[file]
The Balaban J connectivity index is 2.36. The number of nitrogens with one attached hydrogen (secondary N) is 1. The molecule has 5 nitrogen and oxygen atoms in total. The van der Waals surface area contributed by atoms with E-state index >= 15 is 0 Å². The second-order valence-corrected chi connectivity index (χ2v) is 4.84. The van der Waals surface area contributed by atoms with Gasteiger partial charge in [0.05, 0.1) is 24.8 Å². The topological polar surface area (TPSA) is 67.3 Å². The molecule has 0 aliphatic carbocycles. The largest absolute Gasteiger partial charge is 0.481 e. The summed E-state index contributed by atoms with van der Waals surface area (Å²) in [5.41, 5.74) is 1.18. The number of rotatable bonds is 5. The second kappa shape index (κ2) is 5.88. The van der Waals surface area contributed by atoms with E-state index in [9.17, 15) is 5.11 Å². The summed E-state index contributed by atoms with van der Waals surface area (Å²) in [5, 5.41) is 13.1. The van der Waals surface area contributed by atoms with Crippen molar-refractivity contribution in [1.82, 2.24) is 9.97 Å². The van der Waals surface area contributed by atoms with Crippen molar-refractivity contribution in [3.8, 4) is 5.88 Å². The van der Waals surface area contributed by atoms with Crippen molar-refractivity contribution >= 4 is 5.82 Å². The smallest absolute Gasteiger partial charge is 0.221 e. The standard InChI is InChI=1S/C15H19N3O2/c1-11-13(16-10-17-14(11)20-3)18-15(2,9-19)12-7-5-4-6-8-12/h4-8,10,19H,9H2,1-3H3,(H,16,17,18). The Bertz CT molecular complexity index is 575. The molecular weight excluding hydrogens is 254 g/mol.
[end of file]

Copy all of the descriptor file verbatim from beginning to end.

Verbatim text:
The Balaban J connectivity index is 2.36. The number of nitrogens with one attached hydrogen (secondary N) is 1. The molecule has 5 nitrogen and oxygen atoms in total. The van der Waals surface area contributed by atoms with E-state index >= 15 is 0 Å². The second-order valence-corrected chi connectivity index (χ2v) is 4.84. The van der Waals surface area contributed by atoms with Gasteiger partial charge in [0.05, 0.1) is 24.8 Å². The topological polar surface area (TPSA) is 67.3 Å². The molecule has 0 aliphatic carbocycles. The largest absolute Gasteiger partial charge is 0.481 e. The summed E-state index contributed by atoms with van der Waals surface area (Å²) in [5.41, 5.74) is 1.18. The number of rotatable bonds is 5. The second kappa shape index (κ2) is 5.88. The van der Waals surface area contributed by atoms with E-state index in [9.17, 15) is 5.11 Å². The summed E-state index contributed by atoms with van der Waals surface area (Å²) in [5, 5.41) is 13.1. The van der Waals surface area contributed by atoms with Crippen molar-refractivity contribution in [1.82, 2.24) is 9.97 Å². The van der Waals surface area contributed by atoms with Crippen molar-refractivity contribution in [3.8, 4) is 5.88 Å². The van der Waals surface area contributed by atoms with Crippen molar-refractivity contribution >= 4 is 5.82 Å². The smallest absolute Gasteiger partial charge is 0.221 e. The standard InChI is InChI=1S/C15H19N3O2/c1-11-13(16-10-17-14(11)20-3)18-15(2,9-19)12-7-5-4-6-8-12/h4-8,10,19H,9H2,1-3H3,(H,16,17,18). The Bertz CT molecular complexity index is 575. The molecular weight excluding hydrogens is 254 g/mol.